"Follow the child, they will show you what they need to do, what they need to develop in themselves and what area they need to be challenged in. The aim of the children who persevere in their work with an object is certainly not to “learn”; they are drawn to it by the needs of their inner life, which must be recognized and developed by its means.”

 

– Maria Montessori

Maria Montessori used her advanced skills of scientific observation to understand how children learn. She learned many useful lessons that hold true today. The first lesson is that children learn through their senses and they absorb knowledge through their surroundings. Children have an incredible interest in manipulating materials and tools with their hands. Given time to explore and discover, they can teach themselves more than adults imagine.

One of the first Montessori classrooms

One of the first Montessori classrooms

The second discovery Montessori made was that children have sensitive periods when they are at their peak learning capacity and are tuned into certain skills like learning to walk, talk, toilet, skip, read, write, and learn mathematical concepts. The development of materials for each curriculum area came from her knowledge of sensitive periods. Sensorial materials help develop the senses. Practical life work develops eye-hand-mind coordination, control, concentration, independence ,and order. Language and math areas continue the work on discrimination skills that begin in sensorial and practical life. Using the sense of touch with Sandpaper Letters develops muscle memory for later writing. Math concepts begin with one-to-one correspondence and objects of varying sizes promote the concept of greater than and less than which leads to linear counting, addition, subtraction, multiplication, and division.

Montessori teachers prepare the classroom with each student in mind and to anticipate the next steps that each child will take and the materials necessary to assist with those steps. Children are encouraged to follow their interests and independently make decisions about the work activities they will do. However, the teachers also have a plan to introduce the next steps in the child’s learning. Montessori followed each child’s interests and growth and development. Children were permitted to work with the same activity until they determined they had completed the work.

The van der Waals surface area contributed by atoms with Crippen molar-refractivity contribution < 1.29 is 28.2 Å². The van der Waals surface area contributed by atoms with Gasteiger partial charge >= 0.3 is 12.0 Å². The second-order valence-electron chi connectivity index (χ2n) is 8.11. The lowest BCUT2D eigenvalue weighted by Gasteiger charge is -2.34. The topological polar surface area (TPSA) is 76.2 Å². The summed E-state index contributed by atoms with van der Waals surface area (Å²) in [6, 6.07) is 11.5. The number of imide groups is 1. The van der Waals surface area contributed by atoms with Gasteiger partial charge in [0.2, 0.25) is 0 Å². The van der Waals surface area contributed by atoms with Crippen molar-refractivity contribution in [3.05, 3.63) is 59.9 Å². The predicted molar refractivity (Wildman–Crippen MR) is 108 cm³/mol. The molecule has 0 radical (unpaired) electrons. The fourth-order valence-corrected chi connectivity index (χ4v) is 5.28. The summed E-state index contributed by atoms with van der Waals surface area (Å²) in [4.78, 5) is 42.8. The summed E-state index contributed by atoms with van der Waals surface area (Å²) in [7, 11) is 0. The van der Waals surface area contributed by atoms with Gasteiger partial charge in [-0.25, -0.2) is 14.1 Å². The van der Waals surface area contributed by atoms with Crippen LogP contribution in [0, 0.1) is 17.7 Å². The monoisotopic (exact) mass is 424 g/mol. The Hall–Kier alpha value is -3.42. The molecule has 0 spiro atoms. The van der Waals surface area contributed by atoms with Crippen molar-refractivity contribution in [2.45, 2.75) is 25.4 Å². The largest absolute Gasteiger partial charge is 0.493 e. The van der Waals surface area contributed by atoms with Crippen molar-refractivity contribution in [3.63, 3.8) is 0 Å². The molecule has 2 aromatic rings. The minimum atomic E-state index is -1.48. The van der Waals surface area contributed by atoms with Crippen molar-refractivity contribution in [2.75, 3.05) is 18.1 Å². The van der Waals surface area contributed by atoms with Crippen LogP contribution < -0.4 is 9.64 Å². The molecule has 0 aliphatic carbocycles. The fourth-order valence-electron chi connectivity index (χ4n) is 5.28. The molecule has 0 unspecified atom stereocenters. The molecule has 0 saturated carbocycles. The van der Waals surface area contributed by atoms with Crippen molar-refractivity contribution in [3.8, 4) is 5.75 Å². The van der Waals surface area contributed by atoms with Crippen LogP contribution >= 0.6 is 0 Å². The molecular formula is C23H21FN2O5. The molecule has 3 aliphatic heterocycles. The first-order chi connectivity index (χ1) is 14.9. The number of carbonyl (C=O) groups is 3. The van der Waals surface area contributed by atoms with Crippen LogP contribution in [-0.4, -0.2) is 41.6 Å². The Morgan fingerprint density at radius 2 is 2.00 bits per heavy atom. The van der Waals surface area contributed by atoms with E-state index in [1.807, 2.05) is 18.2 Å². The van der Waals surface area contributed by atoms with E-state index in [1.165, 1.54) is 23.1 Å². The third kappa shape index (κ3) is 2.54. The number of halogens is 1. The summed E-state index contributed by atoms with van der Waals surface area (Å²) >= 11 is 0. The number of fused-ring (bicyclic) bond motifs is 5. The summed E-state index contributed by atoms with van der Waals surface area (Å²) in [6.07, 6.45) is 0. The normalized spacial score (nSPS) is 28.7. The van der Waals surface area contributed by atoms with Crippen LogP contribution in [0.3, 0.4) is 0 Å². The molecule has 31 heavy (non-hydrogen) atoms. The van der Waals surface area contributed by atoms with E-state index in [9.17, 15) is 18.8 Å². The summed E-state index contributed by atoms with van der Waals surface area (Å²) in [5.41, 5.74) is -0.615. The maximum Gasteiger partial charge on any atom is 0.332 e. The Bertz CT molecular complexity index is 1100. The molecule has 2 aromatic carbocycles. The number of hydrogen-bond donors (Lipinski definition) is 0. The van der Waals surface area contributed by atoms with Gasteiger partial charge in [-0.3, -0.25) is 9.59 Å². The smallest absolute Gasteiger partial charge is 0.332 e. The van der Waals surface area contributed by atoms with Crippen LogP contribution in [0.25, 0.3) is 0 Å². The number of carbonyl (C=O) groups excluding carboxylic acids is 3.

A Montessori classroom today.

A Montessori classroom today.

Following the child for teachers follows a cycle of observation, analysis, planning for the child and then observation again. Through observing the actions of children, teachers can determine what children need to do. If a child is throwing things, give him objects that are safe to throw and a container to aim the throw into. If a child is climbing, encourage a time and place to climb safely. As long as children are interacting with the materials in the environment and being respectful of the materials and others, the teacher can stand back and observe without interfering. Following the child gives her the freedom of choice and the ability to be independent.  

"Trust in the child, take your lead from the child, support the child, entice the child, don't rescue the child."

 

- Margot Garfield-Anderson, The Montessori Foundation  
TWIN PARKS MONTESSORI SCHOOLS

Our Campuses

Central Park Montessori School

1 West 91st Street
New York, NY 10024
Phone: (212) 595-2000

Park West Montessori School

435 Central Park West
New York, NY 10025
Phone: (212) 678-6072

Riverside Montessori School

202 Riverside Drive
New York, NY 10025
Phone: (212) 665-1600

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